The west side garden is dismal. Due to a tree branch that punctured our gutter, I didn’t foresee an oncoming direct deluge of water into the garden. Needless to say there is a bit of a divot in the garden from all the water from the spring rains. Unfortunately, I lost the majority of the cucumber seeds and green bean seeds I planted there. But low and behold, I noticed about a month ago that it appears that a few green beans and cucumbers might actually make it. I’m thrilled that we might actually have a few. And yes, we fixed the gutter to the best of our ability for now so the plants have a chance.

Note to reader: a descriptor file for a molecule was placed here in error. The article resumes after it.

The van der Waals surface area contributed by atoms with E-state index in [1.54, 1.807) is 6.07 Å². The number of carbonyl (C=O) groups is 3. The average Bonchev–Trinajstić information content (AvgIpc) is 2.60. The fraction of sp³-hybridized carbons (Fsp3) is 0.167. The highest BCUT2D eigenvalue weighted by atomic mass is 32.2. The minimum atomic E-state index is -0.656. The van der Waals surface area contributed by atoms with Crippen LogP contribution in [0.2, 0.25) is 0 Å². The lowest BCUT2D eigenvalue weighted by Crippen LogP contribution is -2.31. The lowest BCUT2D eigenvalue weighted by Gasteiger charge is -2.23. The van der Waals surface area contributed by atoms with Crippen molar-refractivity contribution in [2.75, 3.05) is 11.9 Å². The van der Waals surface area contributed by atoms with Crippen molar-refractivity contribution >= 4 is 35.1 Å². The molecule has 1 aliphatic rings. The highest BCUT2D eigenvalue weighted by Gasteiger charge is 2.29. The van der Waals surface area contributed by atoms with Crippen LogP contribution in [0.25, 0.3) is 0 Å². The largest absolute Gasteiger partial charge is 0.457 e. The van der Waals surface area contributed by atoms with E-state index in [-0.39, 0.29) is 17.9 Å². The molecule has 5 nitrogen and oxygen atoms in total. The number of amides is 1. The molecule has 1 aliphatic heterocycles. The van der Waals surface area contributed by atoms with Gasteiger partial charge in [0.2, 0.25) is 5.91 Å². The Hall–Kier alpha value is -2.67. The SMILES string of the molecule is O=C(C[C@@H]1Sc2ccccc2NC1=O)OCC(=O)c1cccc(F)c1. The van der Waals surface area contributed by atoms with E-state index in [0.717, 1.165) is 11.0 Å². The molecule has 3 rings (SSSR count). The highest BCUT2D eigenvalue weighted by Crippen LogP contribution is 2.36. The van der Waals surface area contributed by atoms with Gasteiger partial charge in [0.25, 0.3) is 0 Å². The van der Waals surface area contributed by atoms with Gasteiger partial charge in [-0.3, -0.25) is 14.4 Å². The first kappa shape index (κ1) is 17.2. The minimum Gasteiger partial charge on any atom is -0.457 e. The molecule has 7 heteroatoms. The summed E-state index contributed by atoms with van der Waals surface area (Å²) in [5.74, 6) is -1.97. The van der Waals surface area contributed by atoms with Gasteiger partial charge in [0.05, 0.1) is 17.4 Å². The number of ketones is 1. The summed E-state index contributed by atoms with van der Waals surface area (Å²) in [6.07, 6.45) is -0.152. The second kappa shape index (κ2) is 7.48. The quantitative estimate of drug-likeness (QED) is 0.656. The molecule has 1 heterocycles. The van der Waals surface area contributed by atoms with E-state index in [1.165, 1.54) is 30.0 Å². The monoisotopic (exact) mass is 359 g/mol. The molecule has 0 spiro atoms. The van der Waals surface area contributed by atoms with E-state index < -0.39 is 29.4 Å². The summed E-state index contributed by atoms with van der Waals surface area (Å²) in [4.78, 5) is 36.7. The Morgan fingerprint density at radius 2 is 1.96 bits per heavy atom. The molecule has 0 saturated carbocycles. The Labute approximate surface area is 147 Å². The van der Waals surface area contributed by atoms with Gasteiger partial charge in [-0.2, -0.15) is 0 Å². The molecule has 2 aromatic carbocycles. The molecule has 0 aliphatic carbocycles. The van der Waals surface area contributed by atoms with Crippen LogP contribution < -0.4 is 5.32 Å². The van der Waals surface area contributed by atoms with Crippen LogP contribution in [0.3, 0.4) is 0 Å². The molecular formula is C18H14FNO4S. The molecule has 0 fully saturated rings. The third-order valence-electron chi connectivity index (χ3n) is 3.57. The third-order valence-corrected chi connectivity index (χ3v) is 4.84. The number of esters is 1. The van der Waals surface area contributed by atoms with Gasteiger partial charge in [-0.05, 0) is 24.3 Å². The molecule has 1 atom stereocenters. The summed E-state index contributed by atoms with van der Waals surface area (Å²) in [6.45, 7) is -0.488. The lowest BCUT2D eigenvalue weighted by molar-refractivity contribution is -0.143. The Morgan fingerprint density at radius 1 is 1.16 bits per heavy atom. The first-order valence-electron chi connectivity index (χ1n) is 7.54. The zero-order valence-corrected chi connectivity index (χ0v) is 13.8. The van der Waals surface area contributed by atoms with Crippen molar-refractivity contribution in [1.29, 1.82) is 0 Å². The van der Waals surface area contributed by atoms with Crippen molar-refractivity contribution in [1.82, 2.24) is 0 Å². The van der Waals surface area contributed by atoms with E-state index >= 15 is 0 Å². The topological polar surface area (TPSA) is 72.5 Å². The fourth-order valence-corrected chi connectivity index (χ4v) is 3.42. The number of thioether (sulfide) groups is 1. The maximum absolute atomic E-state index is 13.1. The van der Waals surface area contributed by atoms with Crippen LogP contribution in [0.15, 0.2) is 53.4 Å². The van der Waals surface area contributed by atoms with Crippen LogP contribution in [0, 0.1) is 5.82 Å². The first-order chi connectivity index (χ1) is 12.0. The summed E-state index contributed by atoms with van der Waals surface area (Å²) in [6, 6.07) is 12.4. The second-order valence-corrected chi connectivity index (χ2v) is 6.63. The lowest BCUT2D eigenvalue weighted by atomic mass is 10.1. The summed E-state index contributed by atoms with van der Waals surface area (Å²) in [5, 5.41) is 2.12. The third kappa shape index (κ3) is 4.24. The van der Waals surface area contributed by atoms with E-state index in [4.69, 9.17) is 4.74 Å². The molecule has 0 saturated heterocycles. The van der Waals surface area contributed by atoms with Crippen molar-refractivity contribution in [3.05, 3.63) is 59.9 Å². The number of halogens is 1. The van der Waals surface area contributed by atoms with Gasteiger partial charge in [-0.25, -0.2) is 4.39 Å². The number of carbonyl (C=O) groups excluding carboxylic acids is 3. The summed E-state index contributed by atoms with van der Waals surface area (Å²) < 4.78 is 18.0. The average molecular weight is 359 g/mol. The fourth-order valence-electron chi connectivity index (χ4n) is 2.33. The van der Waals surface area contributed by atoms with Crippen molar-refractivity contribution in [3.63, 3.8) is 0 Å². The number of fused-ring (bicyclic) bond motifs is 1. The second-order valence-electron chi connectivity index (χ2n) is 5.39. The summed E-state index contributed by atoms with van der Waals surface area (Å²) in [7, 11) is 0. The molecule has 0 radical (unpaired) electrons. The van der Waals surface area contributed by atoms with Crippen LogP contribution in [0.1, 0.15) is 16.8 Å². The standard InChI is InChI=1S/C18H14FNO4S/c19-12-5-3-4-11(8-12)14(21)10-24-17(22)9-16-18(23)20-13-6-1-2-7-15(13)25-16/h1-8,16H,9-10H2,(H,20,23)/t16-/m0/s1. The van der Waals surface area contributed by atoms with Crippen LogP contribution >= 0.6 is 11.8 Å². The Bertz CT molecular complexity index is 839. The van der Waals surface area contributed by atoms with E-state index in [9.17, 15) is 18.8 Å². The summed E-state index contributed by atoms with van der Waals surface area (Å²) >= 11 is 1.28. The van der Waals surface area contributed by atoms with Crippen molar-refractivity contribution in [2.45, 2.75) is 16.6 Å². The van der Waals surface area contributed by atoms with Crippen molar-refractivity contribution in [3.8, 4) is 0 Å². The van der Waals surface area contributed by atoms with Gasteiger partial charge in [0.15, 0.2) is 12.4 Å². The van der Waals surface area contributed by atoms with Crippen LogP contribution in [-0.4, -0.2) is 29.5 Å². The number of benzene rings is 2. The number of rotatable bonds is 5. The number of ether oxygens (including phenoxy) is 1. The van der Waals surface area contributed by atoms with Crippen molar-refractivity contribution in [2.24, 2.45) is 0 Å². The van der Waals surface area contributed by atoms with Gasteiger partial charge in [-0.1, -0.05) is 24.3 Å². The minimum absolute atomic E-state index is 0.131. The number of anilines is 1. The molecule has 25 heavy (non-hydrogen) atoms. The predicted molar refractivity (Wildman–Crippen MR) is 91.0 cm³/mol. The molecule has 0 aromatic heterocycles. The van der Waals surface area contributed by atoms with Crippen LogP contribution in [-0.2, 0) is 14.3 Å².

Green bean!

Green bean!

It will be interesting to see what all we’ll end up with from our gardens by the end of the season. It’s been a good year, definitely better than the drought of last year. At least none of my plants died….well at least by my hand. Paws on the other hand….

 

Luxurious Grass June 30, 2014

Filed under: Kate — Uncharted @ 1:46 pm
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This past weekend, Eric and I decided to take on one of the larger projects on our list of improvements for our house… ripping out what we have been fondly referring to as, “The Weed Garden” or on occasion, “Oakley’s Poop Patch” and instead putting in some grass and flowers. Though it is a small area, it was a ton of work and took us several hours to complete.

First, we had to rip out the weeds. Eric started with a weedwacker to make it a little more manageable.

After the weeds were wacked.

After the weeds were wacked.